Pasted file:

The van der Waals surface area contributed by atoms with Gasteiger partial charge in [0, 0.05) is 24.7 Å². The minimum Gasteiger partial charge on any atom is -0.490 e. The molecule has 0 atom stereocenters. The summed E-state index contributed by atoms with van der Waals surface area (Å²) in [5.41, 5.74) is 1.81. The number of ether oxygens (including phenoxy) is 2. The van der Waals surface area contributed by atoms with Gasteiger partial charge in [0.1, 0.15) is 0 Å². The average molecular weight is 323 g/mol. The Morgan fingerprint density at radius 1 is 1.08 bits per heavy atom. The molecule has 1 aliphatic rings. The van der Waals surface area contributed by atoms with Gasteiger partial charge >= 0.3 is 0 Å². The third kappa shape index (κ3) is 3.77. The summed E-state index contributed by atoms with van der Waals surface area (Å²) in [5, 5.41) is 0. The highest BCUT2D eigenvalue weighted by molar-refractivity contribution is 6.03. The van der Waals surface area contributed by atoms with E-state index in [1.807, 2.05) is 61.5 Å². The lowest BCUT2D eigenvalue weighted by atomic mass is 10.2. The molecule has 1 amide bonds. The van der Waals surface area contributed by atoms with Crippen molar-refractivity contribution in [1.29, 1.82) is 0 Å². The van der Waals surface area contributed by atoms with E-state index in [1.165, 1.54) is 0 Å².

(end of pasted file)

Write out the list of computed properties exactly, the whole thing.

The van der Waals surface area contributed by atoms with Gasteiger partial charge in [0, 0.05) is 24.7 Å². The minimum Gasteiger partial charge on any atom is -0.490 e. The molecule has 0 atom stereocenters. The summed E-state index contributed by atoms with van der Waals surface area (Å²) in [5.41, 5.74) is 1.81. The number of ether oxygens (including phenoxy) is 2. The van der Waals surface area contributed by atoms with Gasteiger partial charge in [0.1, 0.15) is 0 Å². The average molecular weight is 323 g/mol. The Morgan fingerprint density at radius 1 is 1.08 bits per heavy atom. The molecule has 1 aliphatic rings. The van der Waals surface area contributed by atoms with Gasteiger partial charge >= 0.3 is 0 Å². The third kappa shape index (κ3) is 3.77. The summed E-state index contributed by atoms with van der Waals surface area (Å²) in [5, 5.41) is 0. The highest BCUT2D eigenvalue weighted by molar-refractivity contribution is 6.03. The van der Waals surface area contributed by atoms with E-state index in [1.807, 2.05) is 61.5 Å². The lowest BCUT2D eigenvalue weighted by atomic mass is 10.2. The molecule has 1 amide bonds. The van der Waals surface area contributed by atoms with Crippen molar-refractivity contribution in [1.29, 1.82) is 0 Å². The van der Waals surface area contributed by atoms with E-state index in [1.165, 1.54) is 0 Å².